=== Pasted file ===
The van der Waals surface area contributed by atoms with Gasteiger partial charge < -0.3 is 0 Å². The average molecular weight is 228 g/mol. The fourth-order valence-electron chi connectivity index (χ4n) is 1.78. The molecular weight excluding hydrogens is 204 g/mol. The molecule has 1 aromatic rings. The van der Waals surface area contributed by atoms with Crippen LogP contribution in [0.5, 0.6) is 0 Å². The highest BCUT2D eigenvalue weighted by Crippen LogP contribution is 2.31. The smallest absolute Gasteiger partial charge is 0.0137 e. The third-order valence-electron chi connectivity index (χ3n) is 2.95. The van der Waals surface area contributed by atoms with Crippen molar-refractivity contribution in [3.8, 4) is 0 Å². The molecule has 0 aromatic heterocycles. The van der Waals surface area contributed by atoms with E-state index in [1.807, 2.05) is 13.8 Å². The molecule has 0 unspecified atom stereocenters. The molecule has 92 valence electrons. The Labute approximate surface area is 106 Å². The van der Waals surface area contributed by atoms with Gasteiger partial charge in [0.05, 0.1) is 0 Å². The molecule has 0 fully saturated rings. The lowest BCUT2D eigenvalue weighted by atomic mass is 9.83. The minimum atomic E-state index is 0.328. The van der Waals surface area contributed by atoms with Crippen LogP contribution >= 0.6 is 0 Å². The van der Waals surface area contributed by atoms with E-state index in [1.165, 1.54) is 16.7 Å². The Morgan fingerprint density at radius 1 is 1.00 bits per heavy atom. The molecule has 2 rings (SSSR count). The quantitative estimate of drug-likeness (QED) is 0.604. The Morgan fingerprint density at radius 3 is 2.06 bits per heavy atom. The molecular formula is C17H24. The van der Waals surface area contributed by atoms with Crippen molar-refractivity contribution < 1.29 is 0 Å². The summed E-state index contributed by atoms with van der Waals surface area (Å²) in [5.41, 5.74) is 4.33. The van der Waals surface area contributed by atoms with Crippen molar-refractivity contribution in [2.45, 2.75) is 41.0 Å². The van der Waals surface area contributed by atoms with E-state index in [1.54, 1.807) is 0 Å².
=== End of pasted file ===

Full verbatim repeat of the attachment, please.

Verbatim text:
The van der Waals surface area contributed by atoms with Gasteiger partial charge < -0.3 is 0 Å². The average molecular weight is 228 g/mol. The fourth-order valence-electron chi connectivity index (χ4n) is 1.78. The molecular weight excluding hydrogens is 204 g/mol. The molecule has 1 aromatic rings. The van der Waals surface area contributed by atoms with Crippen LogP contribution in [0.5, 0.6) is 0 Å². The highest BCUT2D eigenvalue weighted by Crippen LogP contribution is 2.31. The smallest absolute Gasteiger partial charge is 0.0137 e. The third-order valence-electron chi connectivity index (χ3n) is 2.95. The van der Waals surface area contributed by atoms with Crippen molar-refractivity contribution in [3.8, 4) is 0 Å². The molecule has 0 aromatic heterocycles. The van der Waals surface area contributed by atoms with E-state index in [1.807, 2.05) is 13.8 Å². The molecule has 0 unspecified atom stereocenters. The molecule has 92 valence electrons. The Labute approximate surface area is 106 Å². The van der Waals surface area contributed by atoms with Gasteiger partial charge in [0.05, 0.1) is 0 Å². The molecule has 0 fully saturated rings. The lowest BCUT2D eigenvalue weighted by atomic mass is 9.83. The minimum atomic E-state index is 0.328. The van der Waals surface area contributed by atoms with Crippen LogP contribution >= 0.6 is 0 Å². The van der Waals surface area contributed by atoms with E-state index in [1.165, 1.54) is 16.7 Å². The Morgan fingerprint density at radius 1 is 1.00 bits per heavy atom. The molecule has 2 rings (SSSR count). The quantitative estimate of drug-likeness (QED) is 0.604. The Morgan fingerprint density at radius 3 is 2.06 bits per heavy atom. The molecular formula is C17H24. The van der Waals surface area contributed by atoms with Crippen molar-refractivity contribution < 1.29 is 0 Å². The summed E-state index contributed by atoms with van der Waals surface area (Å²) in [5.41, 5.74) is 4.33. The van der Waals surface area contributed by atoms with Crippen molar-refractivity contribution in [2.45, 2.75) is 41.0 Å². The van der Waals surface area contributed by atoms with E-state index in [1.54, 1.807) is 0 Å².